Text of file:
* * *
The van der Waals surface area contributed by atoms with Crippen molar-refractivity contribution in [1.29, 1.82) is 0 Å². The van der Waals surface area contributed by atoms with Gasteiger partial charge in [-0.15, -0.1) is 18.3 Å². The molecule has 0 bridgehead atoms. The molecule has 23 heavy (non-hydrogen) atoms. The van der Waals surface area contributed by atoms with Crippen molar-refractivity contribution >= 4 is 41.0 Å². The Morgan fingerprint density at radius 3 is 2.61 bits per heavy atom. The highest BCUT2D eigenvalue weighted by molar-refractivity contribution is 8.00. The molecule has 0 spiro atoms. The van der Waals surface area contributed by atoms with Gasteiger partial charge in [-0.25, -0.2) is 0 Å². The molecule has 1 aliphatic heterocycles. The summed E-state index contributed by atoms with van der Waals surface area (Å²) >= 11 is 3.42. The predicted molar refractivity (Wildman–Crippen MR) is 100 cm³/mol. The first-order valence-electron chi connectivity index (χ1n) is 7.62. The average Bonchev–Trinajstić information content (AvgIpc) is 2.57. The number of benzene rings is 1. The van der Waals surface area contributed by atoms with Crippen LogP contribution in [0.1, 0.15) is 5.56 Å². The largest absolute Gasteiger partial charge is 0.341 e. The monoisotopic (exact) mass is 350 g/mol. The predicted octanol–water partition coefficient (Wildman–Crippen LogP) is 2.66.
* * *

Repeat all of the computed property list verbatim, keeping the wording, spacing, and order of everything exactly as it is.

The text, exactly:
The van der Waals surface area contributed by atoms with Crippen molar-refractivity contribution in [1.29, 1.82) is 0 Å². The van der Waals surface area contributed by atoms with Gasteiger partial charge in [-0.15, -0.1) is 18.3 Å². The molecule has 0 bridgehead atoms. The molecule has 23 heavy (non-hydrogen) atoms. The van der Waals surface area contributed by atoms with Crippen molar-refractivity contribution >= 4 is 41.0 Å². The Morgan fingerprint density at radius 3 is 2.61 bits per heavy atom. The highest BCUT2D eigenvalue weighted by molar-refractivity contribution is 8.00. The molecule has 0 spiro atoms. The van der Waals surface area contributed by atoms with Gasteiger partial charge in [-0.25, -0.2) is 0 Å². The molecule has 1 aliphatic heterocycles. The summed E-state index contributed by atoms with van der Waals surface area (Å²) >= 11 is 3.42. The predicted molar refractivity (Wildman–Crippen MR) is 100 cm³/mol. The first-order valence-electron chi connectivity index (χ1n) is 7.62. The average Bonchev–Trinajstić information content (AvgIpc) is 2.57. The number of benzene rings is 1. The van der Waals surface area contributed by atoms with Crippen LogP contribution in [0.1, 0.15) is 5.56 Å². The largest absolute Gasteiger partial charge is 0.341 e. The monoisotopic (exact) mass is 350 g/mol. The predicted octanol–water partition coefficient (Wildman–Crippen LogP) is 2.66.